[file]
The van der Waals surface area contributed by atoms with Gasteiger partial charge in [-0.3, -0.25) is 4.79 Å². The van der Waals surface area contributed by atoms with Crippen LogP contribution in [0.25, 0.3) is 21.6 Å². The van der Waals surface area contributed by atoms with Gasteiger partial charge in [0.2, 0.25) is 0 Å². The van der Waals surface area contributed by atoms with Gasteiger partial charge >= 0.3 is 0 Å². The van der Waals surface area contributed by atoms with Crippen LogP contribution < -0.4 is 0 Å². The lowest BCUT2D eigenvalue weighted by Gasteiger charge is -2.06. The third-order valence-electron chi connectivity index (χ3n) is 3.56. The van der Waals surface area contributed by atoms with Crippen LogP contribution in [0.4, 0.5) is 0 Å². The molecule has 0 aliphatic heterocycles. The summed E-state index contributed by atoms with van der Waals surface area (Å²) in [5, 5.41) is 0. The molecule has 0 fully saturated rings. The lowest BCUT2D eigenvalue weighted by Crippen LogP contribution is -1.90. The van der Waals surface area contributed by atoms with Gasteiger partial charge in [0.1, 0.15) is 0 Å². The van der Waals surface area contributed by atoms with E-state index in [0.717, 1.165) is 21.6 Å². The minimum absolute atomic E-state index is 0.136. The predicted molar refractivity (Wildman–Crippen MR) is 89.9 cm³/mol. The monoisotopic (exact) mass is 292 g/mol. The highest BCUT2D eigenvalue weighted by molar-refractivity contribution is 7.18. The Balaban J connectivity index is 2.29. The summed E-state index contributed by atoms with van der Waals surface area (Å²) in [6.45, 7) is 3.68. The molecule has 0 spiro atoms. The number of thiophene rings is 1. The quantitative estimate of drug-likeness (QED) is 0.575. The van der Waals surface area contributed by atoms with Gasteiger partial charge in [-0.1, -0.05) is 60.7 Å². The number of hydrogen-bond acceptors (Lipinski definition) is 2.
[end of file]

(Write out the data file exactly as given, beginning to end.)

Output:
The van der Waals surface area contributed by atoms with Gasteiger partial charge in [-0.3, -0.25) is 4.79 Å². The van der Waals surface area contributed by atoms with Crippen LogP contribution in [0.25, 0.3) is 21.6 Å². The van der Waals surface area contributed by atoms with Gasteiger partial charge in [0.2, 0.25) is 0 Å². The van der Waals surface area contributed by atoms with Gasteiger partial charge >= 0.3 is 0 Å². The van der Waals surface area contributed by atoms with Crippen LogP contribution < -0.4 is 0 Å². The lowest BCUT2D eigenvalue weighted by Gasteiger charge is -2.06. The third-order valence-electron chi connectivity index (χ3n) is 3.56. The van der Waals surface area contributed by atoms with Crippen LogP contribution in [0.4, 0.5) is 0 Å². The molecule has 0 aliphatic heterocycles. The summed E-state index contributed by atoms with van der Waals surface area (Å²) in [5, 5.41) is 0. The molecule has 0 fully saturated rings. The lowest BCUT2D eigenvalue weighted by Crippen LogP contribution is -1.90. The van der Waals surface area contributed by atoms with Gasteiger partial charge in [0.1, 0.15) is 0 Å². The van der Waals surface area contributed by atoms with E-state index in [0.717, 1.165) is 21.6 Å². The minimum absolute atomic E-state index is 0.136. The predicted molar refractivity (Wildman–Crippen MR) is 89.9 cm³/mol. The monoisotopic (exact) mass is 292 g/mol. The highest BCUT2D eigenvalue weighted by molar-refractivity contribution is 7.18. The Balaban J connectivity index is 2.29. The summed E-state index contributed by atoms with van der Waals surface area (Å²) in [6.45, 7) is 3.68. The molecule has 0 spiro atoms. The number of thiophene rings is 1. The quantitative estimate of drug-likeness (QED) is 0.575. The van der Waals surface area contributed by atoms with Gasteiger partial charge in [-0.1, -0.05) is 60.7 Å². The number of hydrogen-bond acceptors (Lipinski definition) is 2.